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The FOI Advocate is a compendium of ideas, edited story excerpts and other materials from a variety of Web sites, as well as original concepts and analysis. When the information comes directly from another source, it will be attributed and a link will be provided whenever possible. The blog relies on the accuracy and integrity of the original sources cited. We will correct errors and inaccuracies when we become aware of them.

Tuesday, July 24, 2007

The Times Weighs in on FOIA Reform...

It's always helpful to legislative inertia when the NYT takes a look...

We live in a nakedly transparent age. Celebrities live out loud, companies routinely have their business spilled all over the Web and anybody can find out an awful lot about you or me with a click of the mouse.

Not so in Washington, however, where the mechanism for releasing information has all but ground to a halt.

Four decades ago, President Lyndon B. Johnson reluctantly signed the Freedom of Information Act (F.O.I.A.) into law, requiring federal agencies to respond to any request for documents within 20 days and provide them within a reasonable time afterward. The law held that information gathered on our behalf — paid for and owned by you and me, at least theoretically — should be ours for the asking.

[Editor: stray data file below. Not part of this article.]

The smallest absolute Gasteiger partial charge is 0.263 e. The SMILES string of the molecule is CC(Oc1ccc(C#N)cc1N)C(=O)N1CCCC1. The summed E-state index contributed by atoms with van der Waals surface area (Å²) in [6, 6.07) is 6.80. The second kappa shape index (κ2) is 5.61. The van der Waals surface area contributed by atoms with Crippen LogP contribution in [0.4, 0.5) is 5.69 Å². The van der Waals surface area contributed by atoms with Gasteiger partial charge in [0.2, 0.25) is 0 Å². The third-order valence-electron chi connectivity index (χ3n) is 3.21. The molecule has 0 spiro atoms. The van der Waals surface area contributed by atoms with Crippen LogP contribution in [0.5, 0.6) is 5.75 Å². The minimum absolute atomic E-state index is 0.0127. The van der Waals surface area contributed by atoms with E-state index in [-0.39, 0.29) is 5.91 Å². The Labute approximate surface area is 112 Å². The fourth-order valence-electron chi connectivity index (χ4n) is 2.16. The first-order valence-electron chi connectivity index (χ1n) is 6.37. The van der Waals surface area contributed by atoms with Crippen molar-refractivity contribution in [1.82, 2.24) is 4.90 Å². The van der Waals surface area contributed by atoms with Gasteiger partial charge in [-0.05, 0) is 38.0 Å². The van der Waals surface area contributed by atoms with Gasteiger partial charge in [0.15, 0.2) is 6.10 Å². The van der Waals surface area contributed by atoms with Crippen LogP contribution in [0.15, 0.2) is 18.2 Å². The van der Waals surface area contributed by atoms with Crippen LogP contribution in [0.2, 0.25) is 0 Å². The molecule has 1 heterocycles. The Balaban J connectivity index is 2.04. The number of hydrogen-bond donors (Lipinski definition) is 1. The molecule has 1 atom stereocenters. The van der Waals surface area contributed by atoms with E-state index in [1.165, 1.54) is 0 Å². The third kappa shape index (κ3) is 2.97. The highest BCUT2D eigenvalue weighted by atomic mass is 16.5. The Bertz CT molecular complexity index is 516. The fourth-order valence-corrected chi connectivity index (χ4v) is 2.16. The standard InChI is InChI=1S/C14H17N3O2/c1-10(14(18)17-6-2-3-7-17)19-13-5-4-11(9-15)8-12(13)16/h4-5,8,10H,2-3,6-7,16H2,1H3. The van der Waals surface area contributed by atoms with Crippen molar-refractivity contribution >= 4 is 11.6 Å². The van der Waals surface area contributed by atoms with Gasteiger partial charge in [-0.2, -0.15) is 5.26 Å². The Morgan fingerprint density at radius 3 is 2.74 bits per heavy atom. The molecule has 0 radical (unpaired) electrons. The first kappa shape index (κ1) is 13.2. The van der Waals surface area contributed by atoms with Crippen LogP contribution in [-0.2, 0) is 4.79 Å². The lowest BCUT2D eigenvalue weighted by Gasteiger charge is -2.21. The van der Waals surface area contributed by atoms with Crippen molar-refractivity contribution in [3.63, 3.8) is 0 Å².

But it hasn’t worked out that way. While the mandate for disclosure is still there, it is overwhelmed by a Rube Goldberg apparatus that clanks and wheezes, but rarely turns up the data.

Freedom of Information requests have been caught in the gears for decades, and journalists working on timely stories about lead in school lunch boxes, FEMA’s response to Hurricane Katrina and delays in the delivery of veterans’ benefits have all been stymied by agencies that flout the law through recalcitrance or ineptitude.

1 comment:

Hill said...

Boggles the mind the damage DubyaCo has done.

The few real reporters that still exist have to fight tooth & nail to get any information, and then to have our beloved FOIA trampled on is just beyond outrage.